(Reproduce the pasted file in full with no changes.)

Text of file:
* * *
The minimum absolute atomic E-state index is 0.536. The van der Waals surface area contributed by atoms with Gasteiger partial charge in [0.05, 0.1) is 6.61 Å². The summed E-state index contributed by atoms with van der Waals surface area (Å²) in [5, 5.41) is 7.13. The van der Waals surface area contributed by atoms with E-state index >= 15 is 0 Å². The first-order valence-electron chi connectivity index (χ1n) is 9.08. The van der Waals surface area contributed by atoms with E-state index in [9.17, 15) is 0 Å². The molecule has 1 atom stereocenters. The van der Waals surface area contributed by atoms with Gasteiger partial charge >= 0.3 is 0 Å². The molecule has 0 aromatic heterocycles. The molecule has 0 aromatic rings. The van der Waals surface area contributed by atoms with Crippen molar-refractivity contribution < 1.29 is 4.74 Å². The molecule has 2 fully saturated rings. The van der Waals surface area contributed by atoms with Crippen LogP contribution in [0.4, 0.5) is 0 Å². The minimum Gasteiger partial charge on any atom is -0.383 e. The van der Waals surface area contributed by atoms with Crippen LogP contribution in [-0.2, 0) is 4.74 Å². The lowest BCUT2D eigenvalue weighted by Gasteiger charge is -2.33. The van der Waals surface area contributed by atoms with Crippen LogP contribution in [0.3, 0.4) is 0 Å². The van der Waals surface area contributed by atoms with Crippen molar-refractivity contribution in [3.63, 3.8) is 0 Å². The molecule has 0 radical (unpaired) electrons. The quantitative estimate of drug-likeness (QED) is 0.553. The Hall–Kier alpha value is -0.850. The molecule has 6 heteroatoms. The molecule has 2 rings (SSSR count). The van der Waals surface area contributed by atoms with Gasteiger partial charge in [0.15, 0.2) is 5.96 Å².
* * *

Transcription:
The minimum absolute atomic E-state index is 0.536. The van der Waals surface area contributed by atoms with Gasteiger partial charge in [0.05, 0.1) is 6.61 Å². The summed E-state index contributed by atoms with van der Waals surface area (Å²) in [5, 5.41) is 7.13. The van der Waals surface area contributed by atoms with E-state index >= 15 is 0 Å². The first-order valence-electron chi connectivity index (χ1n) is 9.08. The van der Waals surface area contributed by atoms with E-state index in [9.17, 15) is 0 Å². The molecule has 1 atom stereocenters. The van der Waals surface area contributed by atoms with Gasteiger partial charge >= 0.3 is 0 Å². The molecule has 0 aromatic heterocycles. The molecule has 0 aromatic rings. The van der Waals surface area contributed by atoms with Crippen molar-refractivity contribution < 1.29 is 4.74 Å². The molecule has 2 fully saturated rings. The van der Waals surface area contributed by atoms with Crippen LogP contribution in [0.4, 0.5) is 0 Å². The minimum Gasteiger partial charge on any atom is -0.383 e. The van der Waals surface area contributed by atoms with Crippen LogP contribution in [-0.2, 0) is 4.74 Å². The lowest BCUT2D eigenvalue weighted by Gasteiger charge is -2.33. The van der Waals surface area contributed by atoms with Crippen LogP contribution in [0.3, 0.4) is 0 Å². The van der Waals surface area contributed by atoms with Crippen molar-refractivity contribution in [3.63, 3.8) is 0 Å². The molecule has 0 radical (unpaired) electrons. The quantitative estimate of drug-likeness (QED) is 0.553. The Hall–Kier alpha value is -0.850. The molecule has 6 heteroatoms. The molecule has 2 rings (SSSR count). The van der Waals surface area contributed by atoms with Gasteiger partial charge in [0.15, 0.2) is 5.96 Å².